Laying the foundation for genomically-based risk assessment in chronic myeloid leukemia.
Outcomes for patients with chronic myeloid leukemia (CML) have substantially improved due to advances in drug development and rational treatment intervention strategies. Despite these significant advances there are still unanswered questions on patient management regarding how to more reliably predict treatment failure at the time of diagnosis and how to select frontline tyrosine kinase inhibitor (TKI) therapy for optimal outcome. The BCR-ABL1 transcript level at diagnosis has no established prognostic impact and cannot guide frontline TKI selection. BCR-ABL1 mutations are detected in ~50% of TKI resistant patients but are rarely responsible for primary resistance. Other resistance mechanisms are largely uncharacterized and there are no other routine molecular testing strategies to facilitate the evaluation and further stratification of TKI resistance. Advances in next-generation sequencing technology has aided the management of a growing number of other malignancies, enabling the incorporation of somatic mutation profiles in diagnosis, classification, and prognostication. A largely unexplored area in CML research is whether expanded genomic analysis at diagnosis, resistance, and disease transformation can enhance patient management decisions, as has occurred for other cancers. The aim of this article is to review publications that reported mutated cancer-associated genes in CML patients at various disease phases. We discuss the frequency and type of such variants at initial diagnosis and at the time of treatment failure and transformation. Current limitations in the evaluation of mutants and recommendations for future reporting are outlined. The collective evaluation of mutational studies over more than a decade suggests a limited set of cancer-associated genes are indeed recurrently mutated in CML and some at a relatively high frequency. Genomic studies have the potential to lay the foundation for improved diagnostic risk classification according to clinical and genomic risk, and to enable more precise early identification of TKI resistance.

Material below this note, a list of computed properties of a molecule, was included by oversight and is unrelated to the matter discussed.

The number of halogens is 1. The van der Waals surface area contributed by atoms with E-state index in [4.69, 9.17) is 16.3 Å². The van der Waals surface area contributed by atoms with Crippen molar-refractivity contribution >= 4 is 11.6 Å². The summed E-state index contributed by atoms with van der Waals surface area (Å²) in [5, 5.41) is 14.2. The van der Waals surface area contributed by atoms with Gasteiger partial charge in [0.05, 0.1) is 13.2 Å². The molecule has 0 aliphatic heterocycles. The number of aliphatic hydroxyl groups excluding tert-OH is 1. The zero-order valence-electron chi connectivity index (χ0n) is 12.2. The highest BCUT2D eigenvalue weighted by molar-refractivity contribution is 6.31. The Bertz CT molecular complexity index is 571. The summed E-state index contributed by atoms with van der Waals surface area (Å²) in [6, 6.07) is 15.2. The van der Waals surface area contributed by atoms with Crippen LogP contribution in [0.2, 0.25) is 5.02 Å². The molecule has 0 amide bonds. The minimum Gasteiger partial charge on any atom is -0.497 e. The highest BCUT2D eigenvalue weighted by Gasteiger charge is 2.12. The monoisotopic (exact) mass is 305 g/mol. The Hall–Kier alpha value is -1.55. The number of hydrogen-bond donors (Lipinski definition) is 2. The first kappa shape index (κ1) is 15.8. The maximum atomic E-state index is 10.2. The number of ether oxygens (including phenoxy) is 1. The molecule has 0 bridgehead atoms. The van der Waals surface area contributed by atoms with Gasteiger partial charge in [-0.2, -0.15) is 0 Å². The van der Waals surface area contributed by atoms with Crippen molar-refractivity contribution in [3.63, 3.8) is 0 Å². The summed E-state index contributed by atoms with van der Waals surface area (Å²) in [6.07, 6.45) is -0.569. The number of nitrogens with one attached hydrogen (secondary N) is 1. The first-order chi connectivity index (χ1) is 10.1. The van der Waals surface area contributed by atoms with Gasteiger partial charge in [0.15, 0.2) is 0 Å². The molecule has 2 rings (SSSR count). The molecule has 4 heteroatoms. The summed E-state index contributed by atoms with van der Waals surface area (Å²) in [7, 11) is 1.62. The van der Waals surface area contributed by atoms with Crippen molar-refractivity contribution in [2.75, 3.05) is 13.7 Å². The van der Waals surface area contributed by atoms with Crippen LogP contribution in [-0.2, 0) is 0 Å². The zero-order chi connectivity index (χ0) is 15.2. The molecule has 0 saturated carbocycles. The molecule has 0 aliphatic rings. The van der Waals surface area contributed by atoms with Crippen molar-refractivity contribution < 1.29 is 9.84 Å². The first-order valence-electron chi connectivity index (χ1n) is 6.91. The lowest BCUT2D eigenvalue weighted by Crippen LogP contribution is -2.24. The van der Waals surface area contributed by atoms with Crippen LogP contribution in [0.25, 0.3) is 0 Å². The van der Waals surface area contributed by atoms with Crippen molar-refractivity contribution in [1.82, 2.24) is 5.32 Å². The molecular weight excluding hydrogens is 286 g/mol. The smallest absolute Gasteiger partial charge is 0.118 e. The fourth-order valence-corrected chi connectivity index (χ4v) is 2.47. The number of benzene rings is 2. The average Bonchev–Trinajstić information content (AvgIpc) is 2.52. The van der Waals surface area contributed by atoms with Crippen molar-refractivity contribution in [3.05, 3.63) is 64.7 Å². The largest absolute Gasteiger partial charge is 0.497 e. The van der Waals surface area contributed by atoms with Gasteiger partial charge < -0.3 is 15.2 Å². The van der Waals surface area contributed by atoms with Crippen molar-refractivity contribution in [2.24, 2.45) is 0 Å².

Branford, S; Kim, DDH; Apperley, JF; Eide, CA; Mustjoki, S; Ong, ST; Nteliopoulos, G; Ernst, T; Chuah, C; Gambacorti-Passerini, C; Mauro, MJ; Druker, BJ; Kim, D-W; Mahon, F-X; Cortes, J; Radich, JP; Hochhaus, A; Hughes, TP; International CML Foundation Genomics Alliance,
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